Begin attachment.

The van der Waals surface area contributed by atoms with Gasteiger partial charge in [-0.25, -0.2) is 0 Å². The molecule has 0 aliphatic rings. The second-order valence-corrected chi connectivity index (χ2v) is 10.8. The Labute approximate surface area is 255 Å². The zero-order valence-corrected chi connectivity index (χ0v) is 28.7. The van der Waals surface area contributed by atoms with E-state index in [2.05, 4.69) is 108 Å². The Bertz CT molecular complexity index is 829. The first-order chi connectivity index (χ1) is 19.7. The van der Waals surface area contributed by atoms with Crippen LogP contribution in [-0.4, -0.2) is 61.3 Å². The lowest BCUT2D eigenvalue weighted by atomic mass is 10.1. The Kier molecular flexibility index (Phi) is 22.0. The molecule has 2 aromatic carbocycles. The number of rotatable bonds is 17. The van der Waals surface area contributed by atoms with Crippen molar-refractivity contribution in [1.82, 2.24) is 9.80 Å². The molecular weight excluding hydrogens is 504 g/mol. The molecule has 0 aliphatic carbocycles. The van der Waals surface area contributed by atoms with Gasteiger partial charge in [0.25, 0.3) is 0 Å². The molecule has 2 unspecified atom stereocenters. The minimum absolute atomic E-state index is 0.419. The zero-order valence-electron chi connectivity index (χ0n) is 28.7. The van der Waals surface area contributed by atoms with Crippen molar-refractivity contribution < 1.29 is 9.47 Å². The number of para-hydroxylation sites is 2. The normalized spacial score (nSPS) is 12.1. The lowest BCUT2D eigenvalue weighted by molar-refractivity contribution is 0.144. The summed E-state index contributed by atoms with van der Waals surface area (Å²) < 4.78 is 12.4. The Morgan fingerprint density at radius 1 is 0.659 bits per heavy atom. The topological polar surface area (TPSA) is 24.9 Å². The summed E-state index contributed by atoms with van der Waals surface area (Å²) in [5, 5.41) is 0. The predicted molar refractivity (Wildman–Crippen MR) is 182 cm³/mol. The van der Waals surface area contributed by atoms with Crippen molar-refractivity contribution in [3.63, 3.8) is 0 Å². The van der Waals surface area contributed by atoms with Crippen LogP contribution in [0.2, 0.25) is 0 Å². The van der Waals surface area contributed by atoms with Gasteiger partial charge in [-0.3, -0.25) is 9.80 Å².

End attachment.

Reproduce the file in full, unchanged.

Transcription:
The van der Waals surface area contributed by atoms with Gasteiger partial charge in [-0.25, -0.2) is 0 Å². The molecule has 0 aliphatic rings. The second-order valence-corrected chi connectivity index (χ2v) is 10.8. The Labute approximate surface area is 255 Å². The zero-order valence-corrected chi connectivity index (χ0v) is 28.7. The van der Waals surface area contributed by atoms with E-state index in [2.05, 4.69) is 108 Å². The Bertz CT molecular complexity index is 829. The first-order chi connectivity index (χ1) is 19.7. The van der Waals surface area contributed by atoms with Crippen LogP contribution in [-0.4, -0.2) is 61.3 Å². The lowest BCUT2D eigenvalue weighted by atomic mass is 10.1. The Kier molecular flexibility index (Phi) is 22.0. The molecule has 2 aromatic carbocycles. The number of rotatable bonds is 17. The van der Waals surface area contributed by atoms with Crippen molar-refractivity contribution in [1.82, 2.24) is 9.80 Å². The molecular weight excluding hydrogens is 504 g/mol. The molecule has 0 aliphatic carbocycles. The van der Waals surface area contributed by atoms with Gasteiger partial charge in [0.25, 0.3) is 0 Å². The molecule has 2 unspecified atom stereocenters. The minimum absolute atomic E-state index is 0.419. The zero-order valence-electron chi connectivity index (χ0n) is 28.7. The van der Waals surface area contributed by atoms with Crippen molar-refractivity contribution < 1.29 is 9.47 Å². The number of para-hydroxylation sites is 2. The normalized spacial score (nSPS) is 12.1. The lowest BCUT2D eigenvalue weighted by molar-refractivity contribution is 0.144. The summed E-state index contributed by atoms with van der Waals surface area (Å²) < 4.78 is 12.4. The Morgan fingerprint density at radius 1 is 0.659 bits per heavy atom. The topological polar surface area (TPSA) is 24.9 Å². The summed E-state index contributed by atoms with van der Waals surface area (Å²) in [5, 5.41) is 0. The predicted molar refractivity (Wildman–Crippen MR) is 182 cm³/mol. The van der Waals surface area contributed by atoms with Crippen molar-refractivity contribution in [3.63, 3.8) is 0 Å². The van der Waals surface area contributed by atoms with Crippen LogP contribution in [0.2, 0.25) is 0 Å². The van der Waals surface area contributed by atoms with Gasteiger partial charge in [-0.3, -0.25) is 9.80 Å².